GAME REVIEW | 'Mutants in Manhattan' Is a Few Slices Short
Saturday morning cartoons were always such a huge production when I was younger. If you wanted to see your favorite show, you had to wake up early and make sure your butt was planted in front of that TV in time to see them. One show that was always worth wiping the crust out of my eyes early on a Saturday morning was Teenage Mutant Ninja Turtles. As such, when I heard that PlatinumGames, who recently released a pretty decent Transformers game, was making a game based on one of my favorite childhood cartoons, I was excited. The question I was faced with after playing Teenage Mutant Ninja Turtles: Mutants in Manhattan ended up being whether nostalgia is enough to make an otherwise troubled game enjoyable.
I'm not ashamed to admit that I was a super-fan, I may have owned underpants with the turtles on them, but somewhere along the way my fandom dropped off. There have been many attempts to revitalize the series by Nickelodeon, the current rights-holder, but it seems like the most successful attempt has been via the IDW comics series. I haven't read any of it personally, though I have been hearing decent things through the grapevine. Technically, the game doesn't adhere to any particular continuity, though it does include a slew of familiar characters.
Having played Transformers: Devastation last year, it was easy to jump into the brawling action of Teenage Mutant Ninja Turtles: Mutants in Manhattan. The main game tasks you with performing tasks in each of its areas leading up to a boss battle with the villain you've chosen to fight in that particular stage. The missions given are randomized and you have to complete a certain amount of them successfully before you're allowed to access the boss. If you happen to fail a particular task, no trouble, it just hands you another one and the cycle continues.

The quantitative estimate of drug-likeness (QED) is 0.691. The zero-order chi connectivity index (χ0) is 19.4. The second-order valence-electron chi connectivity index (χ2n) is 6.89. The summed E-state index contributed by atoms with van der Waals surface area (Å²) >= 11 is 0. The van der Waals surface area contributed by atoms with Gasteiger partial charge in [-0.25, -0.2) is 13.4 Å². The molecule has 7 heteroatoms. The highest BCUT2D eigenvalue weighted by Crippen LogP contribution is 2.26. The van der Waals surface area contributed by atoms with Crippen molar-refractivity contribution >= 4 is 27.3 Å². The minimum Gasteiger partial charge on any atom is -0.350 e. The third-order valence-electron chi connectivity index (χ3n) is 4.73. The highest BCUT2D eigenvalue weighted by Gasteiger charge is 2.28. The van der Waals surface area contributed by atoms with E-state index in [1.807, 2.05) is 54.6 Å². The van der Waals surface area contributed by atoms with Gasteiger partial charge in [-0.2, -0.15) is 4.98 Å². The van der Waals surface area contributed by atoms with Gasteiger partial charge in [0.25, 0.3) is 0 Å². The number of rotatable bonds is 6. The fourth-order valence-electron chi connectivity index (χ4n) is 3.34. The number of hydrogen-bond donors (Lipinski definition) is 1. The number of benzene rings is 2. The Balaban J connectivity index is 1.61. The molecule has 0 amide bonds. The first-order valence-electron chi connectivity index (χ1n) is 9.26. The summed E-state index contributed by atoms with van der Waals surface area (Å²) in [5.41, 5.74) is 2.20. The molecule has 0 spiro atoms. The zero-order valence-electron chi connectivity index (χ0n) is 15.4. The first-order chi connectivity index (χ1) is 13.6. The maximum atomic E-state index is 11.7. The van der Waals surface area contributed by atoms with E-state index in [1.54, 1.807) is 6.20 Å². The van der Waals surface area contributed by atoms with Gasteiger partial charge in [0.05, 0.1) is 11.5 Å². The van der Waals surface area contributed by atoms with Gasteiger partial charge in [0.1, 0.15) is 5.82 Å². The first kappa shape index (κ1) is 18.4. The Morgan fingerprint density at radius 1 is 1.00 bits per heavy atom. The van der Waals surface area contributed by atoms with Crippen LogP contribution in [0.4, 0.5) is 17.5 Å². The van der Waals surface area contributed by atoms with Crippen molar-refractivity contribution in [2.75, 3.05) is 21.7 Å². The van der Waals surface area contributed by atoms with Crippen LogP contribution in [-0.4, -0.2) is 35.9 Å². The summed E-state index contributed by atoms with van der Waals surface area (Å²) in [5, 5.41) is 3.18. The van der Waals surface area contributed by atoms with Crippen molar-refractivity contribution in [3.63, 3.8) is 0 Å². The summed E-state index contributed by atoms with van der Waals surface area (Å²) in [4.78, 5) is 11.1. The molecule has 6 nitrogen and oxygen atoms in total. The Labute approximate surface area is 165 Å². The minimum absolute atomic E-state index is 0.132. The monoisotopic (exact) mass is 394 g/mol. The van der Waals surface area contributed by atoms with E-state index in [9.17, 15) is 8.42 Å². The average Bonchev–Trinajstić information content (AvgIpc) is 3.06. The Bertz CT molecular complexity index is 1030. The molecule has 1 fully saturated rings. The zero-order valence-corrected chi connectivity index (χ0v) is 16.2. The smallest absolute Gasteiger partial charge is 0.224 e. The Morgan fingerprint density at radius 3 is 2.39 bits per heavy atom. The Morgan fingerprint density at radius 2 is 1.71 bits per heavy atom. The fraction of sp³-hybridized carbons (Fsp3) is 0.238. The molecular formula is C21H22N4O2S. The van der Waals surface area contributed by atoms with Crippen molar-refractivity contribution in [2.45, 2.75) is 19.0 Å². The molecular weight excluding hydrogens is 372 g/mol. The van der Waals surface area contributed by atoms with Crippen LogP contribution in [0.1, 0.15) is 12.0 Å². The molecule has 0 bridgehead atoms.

The missions are more varied than I was expecting, but the quality varied quite a bit. Sometimes, you just needed to beat up all the baddies, but other missions shook up the formula in some interesting ways. Disarming bombs, returning money bags and blowing up trucks were among the other tasks the game asked of you. Everything involved at least a little bit of ninjutsu action, but I was pleasantly surprised that they actually tried to work in some variety there.
In stark contrast to the gameplay from Transformers: Devastation, Teenage Mutant Ninja Turtles: Mutants in Manhattan is messy and hectic. No matter what, all four turtles are present, which can be confusing on-screen at times. Don't get me wrong, I know my Donatello from my Michelangelo any day, but when you throw a gaggle of foot soldiers into the mix it gets hard to see who I'm aiming for and who's punching my way. Mutants in Manhattan is clearly designed with online 4-player action in mind, but it would have been nice to include a one turtle single-player option. The game includes measures for blocking and dodging, but with the regular enemies, they just didn't seem worth it. The bosses are another story altogether, but I'll get there in a bit.